The bit about Mivart

I did that hour-long livestream yesterday, so as I’ll try to continue to do, I yanked out a much shorter segment for those who don’t have any patience for chit-chat. Also, the whole thing got instantly demonetized, I think because I talked about mammary gland development and evolution (YouTube is capricious and stupid — there was nothing prurient or explicit in what I said). Let’s see what they think of just the historical bit, where I talk about that unfortunate 19th century weirdo, St George Jackson Mivart, who got blocked by Charles Darwin and canceled by both the scientific community and the Catholic Church. See? There’s nothing new about cancel culture.


  1. williamhyde says

    At about this time bishop Colenso of the Anglican church was also finding the traditional concept of hell to be inconsistent with his idea of a loving god.

    In part because he could not imagine that consigning millions of Africans (he was bishop of Natal) to hell was in any way tolerable.

    He was summoned to a theological trial over this and other issues but by a 3-2 margin, the five most senior bishops of the Anglican church failed to convict him thus, according to one conservative Anglican:

    “Depriving Anglicans of their hope of eternal damnation”. A sentence I will never comprehend.

    So not only was he not excommunicated, he remained a bishop, though opponents in the church did their best to interfere with his career and even stop his pay.

    He is better known, though, for his advocacy of African causes and African prisoners.

  2. Rob Grigjanis says

    Mivart’s views on hell seem to be related to those held by many early Christian theologians, like Origen, who embraced universalism; the idea that no-one would be eternally damned.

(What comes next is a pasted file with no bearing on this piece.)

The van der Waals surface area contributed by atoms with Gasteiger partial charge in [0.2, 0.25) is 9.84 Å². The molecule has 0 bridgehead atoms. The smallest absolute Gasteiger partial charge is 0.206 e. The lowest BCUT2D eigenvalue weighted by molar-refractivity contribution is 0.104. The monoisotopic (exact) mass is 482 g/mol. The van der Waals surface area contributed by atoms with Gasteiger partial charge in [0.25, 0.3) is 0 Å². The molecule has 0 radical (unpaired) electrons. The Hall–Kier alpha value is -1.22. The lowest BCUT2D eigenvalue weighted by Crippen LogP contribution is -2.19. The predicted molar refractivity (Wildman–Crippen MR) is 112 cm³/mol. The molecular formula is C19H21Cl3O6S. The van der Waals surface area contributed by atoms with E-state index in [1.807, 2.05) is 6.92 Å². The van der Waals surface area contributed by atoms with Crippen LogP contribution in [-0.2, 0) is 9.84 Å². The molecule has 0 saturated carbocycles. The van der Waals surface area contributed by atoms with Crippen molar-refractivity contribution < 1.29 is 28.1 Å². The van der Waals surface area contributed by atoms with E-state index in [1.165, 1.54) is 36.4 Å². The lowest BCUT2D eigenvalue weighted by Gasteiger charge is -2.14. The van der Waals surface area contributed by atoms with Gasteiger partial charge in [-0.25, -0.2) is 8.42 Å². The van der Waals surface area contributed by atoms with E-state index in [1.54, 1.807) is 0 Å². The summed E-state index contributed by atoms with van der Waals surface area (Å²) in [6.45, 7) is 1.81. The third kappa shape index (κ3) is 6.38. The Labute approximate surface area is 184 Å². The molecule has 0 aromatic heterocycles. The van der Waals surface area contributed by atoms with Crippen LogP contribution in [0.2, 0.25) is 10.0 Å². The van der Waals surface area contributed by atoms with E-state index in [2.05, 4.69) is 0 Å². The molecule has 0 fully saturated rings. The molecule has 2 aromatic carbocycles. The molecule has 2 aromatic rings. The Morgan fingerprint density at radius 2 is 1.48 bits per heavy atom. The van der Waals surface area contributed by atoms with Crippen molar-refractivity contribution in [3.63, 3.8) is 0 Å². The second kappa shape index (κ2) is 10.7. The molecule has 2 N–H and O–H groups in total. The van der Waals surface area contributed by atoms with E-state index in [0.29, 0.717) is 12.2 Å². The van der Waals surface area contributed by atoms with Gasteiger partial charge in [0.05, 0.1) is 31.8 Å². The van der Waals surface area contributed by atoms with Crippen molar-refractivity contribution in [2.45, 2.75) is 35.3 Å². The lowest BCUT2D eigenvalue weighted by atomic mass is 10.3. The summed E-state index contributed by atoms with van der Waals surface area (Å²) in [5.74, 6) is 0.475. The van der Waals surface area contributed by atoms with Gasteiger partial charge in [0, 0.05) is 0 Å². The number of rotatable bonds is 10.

3. says

    Discrimination against Catholics was widespread. In the days of Australia as a Brutish penal colony convicts were required to attend Mass but there was no Catholic mass. The first public Catholic mass was not until 1803 and up until the 20th century discrimination was common. There were certain government departments and agencies where Catholics were unofficially excluded and Irish were also subject to discrimination in part because of their Catholic background.

  4. PaulBC says

    RobG@2 I never understood the default assumption of eternal damnation, since you can only carry out a finite amount of evil in your lifetime. Eventually, you’ll have paid your dues. Of course, the reverse goes for eternal salvation. Why would anyone expect an infinite reward? Reward for what? But you can at least argue that is by God’s grace. (I’ve had a reasonably enjoyable life and feel that if I were met by anything upon dying it would be like a large restaurant tab and no way to pay it off, not as bad as hell but a discomforting thought.)

    I remember hearing in numerous Catholic homilies that “Gehenna” referred to a place where waste was burned and that the proper interpretation was the destruction of the wicked, not their eternal punishment. I suspect this is heretical, despite being preached from the pulpit.

    To be clear, I don’t believe any of this. I think dissolution is what follows life for everyone (which is also not a fair outcome, but what do you do?). It is interesting to ask why people choose to believe one version over another. The idea that our “merciful” God runs an eternal chamber of horrors seems extreme to me. Funny how it became the default.

  5. kingoftown says

    Oxford banning Catholics back then isn’t surprising. Trinity College Dublin banned Catholics from entering until the end of the 18th century and didn’t employ them as academics until the end of the 19th. Look up the Penal Laws if you want to see how horrendously Catholics (and to a lesser extent other non-Anglican Christians) were treated in the UK, especially Ireland, prior to the 20th century.

  6. Rob Grigjanis says

    PaulBC @4:

    I never understood the default assumption of eternal damnation

    If you can convince the rubes that that’s how it goes down (so to speak), you have more power over them. If you’ll be ‘saved’ eventually no matter what, the powers that be have less hold over you.